Stirring Africa towards India: APA Pant and the Making of Post-Colonial Diplomacy, 1948–54

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This article investigates the making of independent India as an international actor through Apa Pant, a diplomat posted to East Africa in 1948—a time when India’s interests there were fuzzy and potentially contradictory. Appointed while adrift professionally and desperate financially, Pant struggled to make sense of his role as a diplomat, to elaborate an “African policy” for India in the absence of firm guidance, and to juggle between professional, private and public life. He poured out these feelings in hundreds of frequent, unguarded, and often moving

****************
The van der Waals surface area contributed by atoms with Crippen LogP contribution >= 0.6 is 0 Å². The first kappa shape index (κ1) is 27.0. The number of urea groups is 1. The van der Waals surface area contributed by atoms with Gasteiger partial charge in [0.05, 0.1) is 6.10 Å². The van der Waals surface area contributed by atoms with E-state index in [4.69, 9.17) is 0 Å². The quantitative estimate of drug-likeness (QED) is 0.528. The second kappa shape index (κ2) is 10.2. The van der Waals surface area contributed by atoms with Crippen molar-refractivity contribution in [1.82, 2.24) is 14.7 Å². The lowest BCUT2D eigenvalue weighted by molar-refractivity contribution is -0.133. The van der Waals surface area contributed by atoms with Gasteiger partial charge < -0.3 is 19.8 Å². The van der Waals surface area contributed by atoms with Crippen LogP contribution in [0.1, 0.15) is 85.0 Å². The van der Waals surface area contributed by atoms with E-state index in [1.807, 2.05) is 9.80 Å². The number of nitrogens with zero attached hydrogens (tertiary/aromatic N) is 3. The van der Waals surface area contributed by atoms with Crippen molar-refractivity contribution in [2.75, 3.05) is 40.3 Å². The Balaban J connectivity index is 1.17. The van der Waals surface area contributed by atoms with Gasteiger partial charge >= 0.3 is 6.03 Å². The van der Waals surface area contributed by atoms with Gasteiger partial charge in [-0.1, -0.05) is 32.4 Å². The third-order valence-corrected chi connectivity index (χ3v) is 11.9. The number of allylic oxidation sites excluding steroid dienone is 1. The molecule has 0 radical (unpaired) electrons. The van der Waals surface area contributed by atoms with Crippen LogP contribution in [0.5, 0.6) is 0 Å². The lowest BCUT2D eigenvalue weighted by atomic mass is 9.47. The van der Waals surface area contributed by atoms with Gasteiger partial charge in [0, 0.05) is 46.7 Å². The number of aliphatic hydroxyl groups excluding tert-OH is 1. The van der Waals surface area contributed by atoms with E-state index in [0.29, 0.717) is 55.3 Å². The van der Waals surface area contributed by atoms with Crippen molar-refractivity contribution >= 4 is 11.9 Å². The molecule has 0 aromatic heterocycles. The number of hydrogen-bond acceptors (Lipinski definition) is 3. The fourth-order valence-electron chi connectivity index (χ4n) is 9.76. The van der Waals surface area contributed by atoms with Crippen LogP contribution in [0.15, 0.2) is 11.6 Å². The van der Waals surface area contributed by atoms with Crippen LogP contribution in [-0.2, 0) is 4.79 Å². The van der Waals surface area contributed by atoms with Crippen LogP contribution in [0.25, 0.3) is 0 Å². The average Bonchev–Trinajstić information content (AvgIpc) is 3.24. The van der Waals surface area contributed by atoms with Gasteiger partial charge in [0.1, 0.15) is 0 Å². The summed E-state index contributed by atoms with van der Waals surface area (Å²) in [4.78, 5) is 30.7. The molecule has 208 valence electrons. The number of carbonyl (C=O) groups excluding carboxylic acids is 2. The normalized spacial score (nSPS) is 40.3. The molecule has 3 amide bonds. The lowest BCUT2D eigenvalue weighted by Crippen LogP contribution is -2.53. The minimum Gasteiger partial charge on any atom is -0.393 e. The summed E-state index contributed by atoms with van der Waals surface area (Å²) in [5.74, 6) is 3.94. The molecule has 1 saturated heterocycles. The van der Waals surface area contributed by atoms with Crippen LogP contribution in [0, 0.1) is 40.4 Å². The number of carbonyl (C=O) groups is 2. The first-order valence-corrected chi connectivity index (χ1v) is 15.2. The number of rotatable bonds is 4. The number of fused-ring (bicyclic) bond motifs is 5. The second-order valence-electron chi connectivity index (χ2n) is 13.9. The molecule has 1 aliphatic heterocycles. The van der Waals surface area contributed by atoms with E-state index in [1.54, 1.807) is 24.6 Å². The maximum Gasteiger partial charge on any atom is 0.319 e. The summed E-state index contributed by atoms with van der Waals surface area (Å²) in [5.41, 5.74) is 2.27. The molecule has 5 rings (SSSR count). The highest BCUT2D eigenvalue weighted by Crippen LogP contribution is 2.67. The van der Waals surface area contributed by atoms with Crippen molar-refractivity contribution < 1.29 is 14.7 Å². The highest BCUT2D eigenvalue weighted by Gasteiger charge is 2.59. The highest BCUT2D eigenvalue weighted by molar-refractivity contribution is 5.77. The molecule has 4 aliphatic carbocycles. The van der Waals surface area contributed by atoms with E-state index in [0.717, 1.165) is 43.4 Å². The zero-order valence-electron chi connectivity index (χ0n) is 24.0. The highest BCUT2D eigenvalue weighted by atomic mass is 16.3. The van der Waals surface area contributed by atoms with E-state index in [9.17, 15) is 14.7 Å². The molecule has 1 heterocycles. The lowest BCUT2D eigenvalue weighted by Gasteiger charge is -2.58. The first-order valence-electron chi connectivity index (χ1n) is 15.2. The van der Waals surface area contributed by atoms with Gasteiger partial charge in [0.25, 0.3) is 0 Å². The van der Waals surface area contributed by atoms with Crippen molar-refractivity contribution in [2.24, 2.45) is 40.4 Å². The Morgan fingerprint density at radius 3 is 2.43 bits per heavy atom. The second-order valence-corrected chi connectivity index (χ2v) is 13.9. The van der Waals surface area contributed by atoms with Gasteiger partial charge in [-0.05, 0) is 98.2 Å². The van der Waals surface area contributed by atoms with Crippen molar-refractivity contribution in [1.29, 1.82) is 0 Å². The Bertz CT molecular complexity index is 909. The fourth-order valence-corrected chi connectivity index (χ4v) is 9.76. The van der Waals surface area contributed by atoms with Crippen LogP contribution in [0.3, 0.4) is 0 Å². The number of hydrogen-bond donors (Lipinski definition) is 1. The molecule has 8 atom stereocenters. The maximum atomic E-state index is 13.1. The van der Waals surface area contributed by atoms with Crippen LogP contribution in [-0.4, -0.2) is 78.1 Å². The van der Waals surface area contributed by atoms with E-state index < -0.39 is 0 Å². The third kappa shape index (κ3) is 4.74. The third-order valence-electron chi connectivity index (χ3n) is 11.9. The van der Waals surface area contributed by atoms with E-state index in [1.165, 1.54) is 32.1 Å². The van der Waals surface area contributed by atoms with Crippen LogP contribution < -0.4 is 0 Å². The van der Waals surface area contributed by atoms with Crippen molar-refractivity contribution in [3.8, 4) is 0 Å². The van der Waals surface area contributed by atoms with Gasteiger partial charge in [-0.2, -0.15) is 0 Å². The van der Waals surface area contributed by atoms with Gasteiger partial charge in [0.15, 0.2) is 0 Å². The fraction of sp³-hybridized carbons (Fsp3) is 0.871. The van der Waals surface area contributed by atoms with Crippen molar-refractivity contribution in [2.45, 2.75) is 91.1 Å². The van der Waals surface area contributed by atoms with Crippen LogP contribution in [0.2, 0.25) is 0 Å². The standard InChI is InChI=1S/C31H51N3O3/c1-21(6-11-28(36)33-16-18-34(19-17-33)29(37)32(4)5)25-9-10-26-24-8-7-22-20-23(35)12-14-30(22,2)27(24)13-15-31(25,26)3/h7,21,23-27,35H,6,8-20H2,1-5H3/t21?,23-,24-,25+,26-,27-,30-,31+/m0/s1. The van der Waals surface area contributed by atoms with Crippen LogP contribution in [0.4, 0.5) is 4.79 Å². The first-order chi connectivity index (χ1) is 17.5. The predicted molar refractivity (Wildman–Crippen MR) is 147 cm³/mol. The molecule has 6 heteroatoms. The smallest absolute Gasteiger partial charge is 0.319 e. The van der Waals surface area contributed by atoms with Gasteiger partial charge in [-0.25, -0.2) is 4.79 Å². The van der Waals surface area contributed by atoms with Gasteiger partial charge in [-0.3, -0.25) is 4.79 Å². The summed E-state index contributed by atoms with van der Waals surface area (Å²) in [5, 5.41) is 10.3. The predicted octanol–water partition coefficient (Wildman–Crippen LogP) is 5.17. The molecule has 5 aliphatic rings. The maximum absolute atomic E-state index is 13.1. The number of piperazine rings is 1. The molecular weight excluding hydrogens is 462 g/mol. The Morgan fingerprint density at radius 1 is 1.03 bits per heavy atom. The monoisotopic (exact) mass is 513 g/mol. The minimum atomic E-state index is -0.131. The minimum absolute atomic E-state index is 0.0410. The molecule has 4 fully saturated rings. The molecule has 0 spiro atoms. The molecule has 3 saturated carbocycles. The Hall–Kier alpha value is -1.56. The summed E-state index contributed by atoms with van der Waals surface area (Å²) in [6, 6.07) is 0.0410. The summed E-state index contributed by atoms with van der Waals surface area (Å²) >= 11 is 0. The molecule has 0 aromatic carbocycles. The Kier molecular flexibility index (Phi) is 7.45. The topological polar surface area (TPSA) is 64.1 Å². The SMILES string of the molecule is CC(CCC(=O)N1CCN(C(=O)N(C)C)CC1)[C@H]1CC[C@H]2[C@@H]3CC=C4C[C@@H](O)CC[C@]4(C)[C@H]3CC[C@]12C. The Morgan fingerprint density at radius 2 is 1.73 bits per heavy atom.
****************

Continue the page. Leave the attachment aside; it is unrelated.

letters to his wife and family. Unusually for diplomats, who tend to leave behind carefully scripted and redacted writings, these letters form an emotional and experiential archive of diplomacy. Pant’s experiences reveal what it meant to be a diplomat serving a newly independent nation trying to assert itself in the international order. Beyond the recent focus on ideas and institutions in India’s international history, this article reveals Indian diplomacy as an embodied practice and effort of imagination, whose contours were negotiated not just in Delhi but in fledging missions by diplomats whose individual efforts to learn and
adjust “the rules of the game” mirrored, and sometimes clashed, with those of the nation they represented.
Original languageEnglish
Pages (from-to)892-913
Number of pages22
Issue number4
Early online date15 Jul 2022
Publication statusPublished - 15 Jul 2022


  • diplomacy, diplomatic theory, diplomatic practice
  • East Africa
  • India - foreign policy
  • decolonisation
  • India-Africa relations


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